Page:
Findings of a community screening programme for human cystic echinococcosis in Bungoma County, western Kenya

Mutwiri, Titus, Magambo, Japheth, Zeyhle, Eberhard, Muigai, Ann, Alumasa, Lorren, Amanya, Fredrick, Fevre, Eric ORCID: and Falzon, Laura ORCID: (2021) Findings of a community screening programme for human cystic echinococcosis in Bungoma County, western Kenya. [Data Collection]


Introduction: Cystic Echinococcosis (CE) is a zoonosis caused by infection with the larval stages of taeniid cestodes of Echinococcus granulosus. It is prevalent among transhumant communities in East Africa, including in northern Kenya. The movement of livestock from these regions of high incidence to areas of low incidence creates an indirect risk of disease spill-over to humans. To assess possible establishment of the CE life cycle outside known endemic regions, we screened for the presence of human CE in Bungoma County of western Kenya, an area which imports substantial numbers of cattle for slaughter from pastoralist areas. Materials and Methods: Eight sentinel sites were purposively selected based on proximity to slaughterhouses handling animals introduced from pastoralist regions and necessary permissions were sought to conduct the study. At each site, the research team set up at a central location, sensitized and invited the local population to attend the screening. Those who consented to participate were asked questions on their age, occupation, and income and screened using a portable ultrasound scanner. Ultrasound images were printed, and findings were discussed with the patient. Regression analyses were conducted to identify risk factors associated with the presence of abdominal and cystic lesions (CL). Results: In total, 1002 participants were screened; of these, 654 (65.3%) were female and the median age was 43. Farming (n=403; 43.43%) was the most frequent occupation, followed by profession (n=215; 23.1%) and business (n=207; 22.3%) categories. Sixty-seven participants (6.7%) had abnormal ultrasound findings and, of these, 7 (1.07%) had simple liver cysts/CL using WHO classification. As such, their outcome was inconclusive and they were not put on treatment but advised to attend follow-up investigations in a referral facility. Other abnormal findings included splenomegaly (n=14), ovarian cysts (n=14), uterine fibroids (n=10), polycystic kidneys (n=6) and benign prostatic hyperplasia (n=6). Age was univariably associated with the presence of presumptive CL. Monthly income was inversely associated with the presence of abdominal lesions. Conclusion: These results contribute to baseline data while providing insights on the implementation of ultrasound diagnosis in the field, as recommended by the WHO for targeted control of echinococcosis by 2030.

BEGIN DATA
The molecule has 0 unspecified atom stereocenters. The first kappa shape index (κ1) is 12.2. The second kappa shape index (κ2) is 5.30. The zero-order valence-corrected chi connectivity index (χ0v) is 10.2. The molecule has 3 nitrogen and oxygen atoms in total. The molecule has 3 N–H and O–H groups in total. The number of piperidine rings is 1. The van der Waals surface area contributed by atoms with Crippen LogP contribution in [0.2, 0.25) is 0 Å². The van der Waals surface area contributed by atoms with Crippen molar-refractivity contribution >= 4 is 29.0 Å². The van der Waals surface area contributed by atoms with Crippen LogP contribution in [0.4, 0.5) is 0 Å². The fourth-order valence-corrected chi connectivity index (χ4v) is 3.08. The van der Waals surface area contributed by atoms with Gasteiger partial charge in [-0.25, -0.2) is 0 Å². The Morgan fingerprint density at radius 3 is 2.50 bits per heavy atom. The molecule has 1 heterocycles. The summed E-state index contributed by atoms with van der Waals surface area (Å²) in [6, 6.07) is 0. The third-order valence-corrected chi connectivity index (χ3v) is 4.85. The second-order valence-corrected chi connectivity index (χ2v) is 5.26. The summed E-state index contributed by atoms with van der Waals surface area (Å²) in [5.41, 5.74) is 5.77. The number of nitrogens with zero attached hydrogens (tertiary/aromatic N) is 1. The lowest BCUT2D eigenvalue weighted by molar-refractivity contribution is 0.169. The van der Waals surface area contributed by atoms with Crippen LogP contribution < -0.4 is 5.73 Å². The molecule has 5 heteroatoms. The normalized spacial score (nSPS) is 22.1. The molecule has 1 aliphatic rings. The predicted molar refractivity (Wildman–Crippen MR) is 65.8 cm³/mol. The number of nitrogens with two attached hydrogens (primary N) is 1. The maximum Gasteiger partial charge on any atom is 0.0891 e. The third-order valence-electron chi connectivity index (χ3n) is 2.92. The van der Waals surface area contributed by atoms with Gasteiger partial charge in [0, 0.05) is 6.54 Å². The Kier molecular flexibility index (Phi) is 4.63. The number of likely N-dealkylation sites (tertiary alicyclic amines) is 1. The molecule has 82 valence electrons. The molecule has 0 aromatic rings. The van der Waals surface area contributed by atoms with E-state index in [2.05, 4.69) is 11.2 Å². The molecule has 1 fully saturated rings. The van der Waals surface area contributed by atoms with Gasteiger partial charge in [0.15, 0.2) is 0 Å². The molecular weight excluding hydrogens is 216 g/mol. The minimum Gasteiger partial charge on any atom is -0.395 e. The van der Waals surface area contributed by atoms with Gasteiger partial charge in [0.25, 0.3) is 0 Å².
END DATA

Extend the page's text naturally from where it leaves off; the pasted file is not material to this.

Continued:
Keywords: Echinococcus granulosus, abdominal ultrasound, cystic lesion, liver cyst, regression analyses, WHO classification
Divisions: Faculty of Health and Life Sciences > Institute of Infection, Veterinary and Ecological Sciences
Depositing User: Eric Fevre
Date Deposited: 17 Dec 2021 10:42
Last Modified: 17 Dec 2021 10:42
DOI: 10.17638/
Geography: Kenya, East Africa

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